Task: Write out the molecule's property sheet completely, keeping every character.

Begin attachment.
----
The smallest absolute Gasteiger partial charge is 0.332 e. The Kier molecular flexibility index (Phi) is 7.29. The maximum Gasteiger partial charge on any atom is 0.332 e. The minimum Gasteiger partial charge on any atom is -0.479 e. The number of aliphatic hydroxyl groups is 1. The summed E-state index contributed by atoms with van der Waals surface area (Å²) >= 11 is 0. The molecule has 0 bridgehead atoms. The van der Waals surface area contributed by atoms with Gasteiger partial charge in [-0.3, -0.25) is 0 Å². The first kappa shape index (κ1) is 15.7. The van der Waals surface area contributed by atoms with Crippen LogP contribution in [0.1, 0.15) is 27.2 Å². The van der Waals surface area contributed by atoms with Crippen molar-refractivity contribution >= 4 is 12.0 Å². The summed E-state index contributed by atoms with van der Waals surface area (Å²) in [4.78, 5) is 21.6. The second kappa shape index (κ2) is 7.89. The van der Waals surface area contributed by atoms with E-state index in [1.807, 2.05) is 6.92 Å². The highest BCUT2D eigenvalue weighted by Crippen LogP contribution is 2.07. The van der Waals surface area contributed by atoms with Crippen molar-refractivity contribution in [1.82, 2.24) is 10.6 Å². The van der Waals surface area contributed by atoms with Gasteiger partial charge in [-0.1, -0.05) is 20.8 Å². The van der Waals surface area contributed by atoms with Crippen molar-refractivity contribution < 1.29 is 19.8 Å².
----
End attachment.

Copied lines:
The smallest absolute Gasteiger partial charge is 0.332 e. The Kier molecular flexibility index (Phi) is 7.29. The maximum Gasteiger partial charge on any atom is 0.332 e. The minimum Gasteiger partial charge on any atom is -0.479 e. The number of aliphatic hydroxyl groups is 1. The summed E-state index contributed by atoms with van der Waals surface area (Å²) >= 11 is 0. The molecule has 0 bridgehead atoms. The van der Waals surface area contributed by atoms with Gasteiger partial charge in [-0.3, -0.25) is 0 Å². The first kappa shape index (κ1) is 15.7. The van der Waals surface area contributed by atoms with Crippen LogP contribution in [0.1, 0.15) is 27.2 Å². The van der Waals surface area contributed by atoms with Crippen molar-refractivity contribution >= 4 is 12.0 Å². The summed E-state index contributed by atoms with van der Waals surface area (Å²) in [4.78, 5) is 21.6. The second kappa shape index (κ2) is 7.89. The van der Waals surface area contributed by atoms with E-state index in [1.807, 2.05) is 6.92 Å². The highest BCUT2D eigenvalue weighted by Crippen LogP contribution is 2.07. The van der Waals surface area contributed by atoms with Crippen molar-refractivity contribution in [1.82, 2.24) is 10.6 Å². The van der Waals surface area contributed by atoms with Gasteiger partial charge in [-0.1, -0.05) is 20.8 Å². The van der Waals surface area contributed by atoms with Crippen molar-refractivity contribution < 1.29 is 19.8 Å².